I arrived early for my appointment. I was a little nervous because it was my first meeting with a financial planner and agent for the company in which I hold the bulk of my retirement savings.
So of course I accepted the receptionist’s offer of a cup of coffee. It was one of those single serve machines and there was already a brewed cup waiting–which puzzled me.
The receptionist apologized and said it was left by one of the agents who had just stepped out.
After I signed in and got my coffee, I sat down and immediately noticed a large painting on the wall adjacent to my chair.
I could not read the artist’s signature, not that it would have clarified anything for me. I asked the receptionist about it, specifically the book entitled ART OF THE REAL. She said it was a book about realism in art published sometime in the 1970s. She mentioned that visitors often confused it with President Donald Trump’s book The Art of the Deal.
As I waited, I wondered why that painting was chosen to be the first thing you see when you enter the office. Maybe the eggs are supposed to make you think of your own nest egg for retirement. Maybe the kitchen setting conveys the notion of cooking up a recipe for funding your retirement. And possibly, you’re to set yourself into a frame of mind in which you are very soon going to have to get real about how you’re going to pay the bills when the paychecks stop.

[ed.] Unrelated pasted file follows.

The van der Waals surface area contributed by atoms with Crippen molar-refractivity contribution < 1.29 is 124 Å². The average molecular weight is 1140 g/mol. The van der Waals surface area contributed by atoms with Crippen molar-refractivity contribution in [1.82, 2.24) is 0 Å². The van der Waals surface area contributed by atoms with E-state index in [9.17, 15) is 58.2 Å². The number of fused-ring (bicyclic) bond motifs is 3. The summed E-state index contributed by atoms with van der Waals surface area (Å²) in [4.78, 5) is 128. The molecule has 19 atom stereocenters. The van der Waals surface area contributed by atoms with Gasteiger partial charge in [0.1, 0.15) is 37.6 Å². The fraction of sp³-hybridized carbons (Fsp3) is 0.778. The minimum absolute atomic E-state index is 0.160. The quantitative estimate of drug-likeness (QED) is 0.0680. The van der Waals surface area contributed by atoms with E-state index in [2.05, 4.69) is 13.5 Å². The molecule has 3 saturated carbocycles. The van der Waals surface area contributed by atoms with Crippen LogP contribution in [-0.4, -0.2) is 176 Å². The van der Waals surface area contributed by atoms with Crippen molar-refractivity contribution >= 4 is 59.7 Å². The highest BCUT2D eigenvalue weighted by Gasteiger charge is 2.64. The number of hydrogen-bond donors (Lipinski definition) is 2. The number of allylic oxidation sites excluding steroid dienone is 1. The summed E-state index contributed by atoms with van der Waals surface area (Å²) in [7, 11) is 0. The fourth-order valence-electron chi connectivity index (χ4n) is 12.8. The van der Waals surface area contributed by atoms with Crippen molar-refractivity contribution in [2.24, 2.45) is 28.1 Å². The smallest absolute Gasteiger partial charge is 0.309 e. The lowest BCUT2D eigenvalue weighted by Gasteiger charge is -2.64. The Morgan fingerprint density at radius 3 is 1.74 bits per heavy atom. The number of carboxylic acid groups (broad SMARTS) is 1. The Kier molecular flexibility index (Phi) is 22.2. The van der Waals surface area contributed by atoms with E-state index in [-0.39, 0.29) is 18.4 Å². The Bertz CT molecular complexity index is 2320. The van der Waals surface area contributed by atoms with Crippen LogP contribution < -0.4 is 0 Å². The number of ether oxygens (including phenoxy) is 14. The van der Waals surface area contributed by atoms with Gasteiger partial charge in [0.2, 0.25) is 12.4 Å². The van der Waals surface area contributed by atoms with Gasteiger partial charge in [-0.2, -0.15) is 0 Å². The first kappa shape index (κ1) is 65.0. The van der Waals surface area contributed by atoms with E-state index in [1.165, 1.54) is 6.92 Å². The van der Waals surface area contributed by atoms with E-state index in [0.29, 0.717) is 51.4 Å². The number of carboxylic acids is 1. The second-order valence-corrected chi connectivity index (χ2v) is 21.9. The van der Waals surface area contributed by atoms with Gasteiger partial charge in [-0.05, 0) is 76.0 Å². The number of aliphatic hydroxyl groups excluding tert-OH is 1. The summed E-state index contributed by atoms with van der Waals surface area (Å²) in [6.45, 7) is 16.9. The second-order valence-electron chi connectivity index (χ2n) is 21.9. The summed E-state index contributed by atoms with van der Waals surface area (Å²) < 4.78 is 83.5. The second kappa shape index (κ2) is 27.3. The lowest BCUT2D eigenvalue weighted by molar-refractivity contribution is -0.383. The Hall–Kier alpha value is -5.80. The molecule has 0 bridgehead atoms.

And that’s as much art as science. After the meeting when I got home, I googled ART OF THE REAL and couldn’t find a thing about it.
A few other people checked in; one of them I recognized as a colleague. We briefly exchanged pleasantries. Then the smartphones came out, although I didn’t reach for mine. I had already used it to snap a picture of ART OF THE REAL.
It struck me as more surreal than real. It reminded me of the waiting room scene in the movie “Beetlejuice,” in which several corpses sit, anxiously anticipating their meeting with their caseworker. They were reminded to bring the “handbook”–Handbook for the Recently Deceased.
I guess I should have had brought something like a Handbook for the Soon-To-Be Retired.
My adviser and I talked about the numbers, meaning whether I would outlive my money–probably not, but you just never know and so on. It made me wonder; is what Kruse said true?
“Life isn’t about getting and having, it’s about giving and being.”–Kevin Kruse.
Ask anyone who is retiring about that, or better yet, ask a financial planner. You don’t have to look far on the web to find dozens of wealthy experts with tons of advice about how to get and have, some of them ironic.
One of them recommends staying out of the stock market because it’s just too volatile and invites you to buy his book about how to do that. Eventually he admits that he got to the point of not needing any money in the stock market because early in his getting and having career–he invested heavily in the stock market.
Maybe I should write a book: ART OF THE REAL DEAL.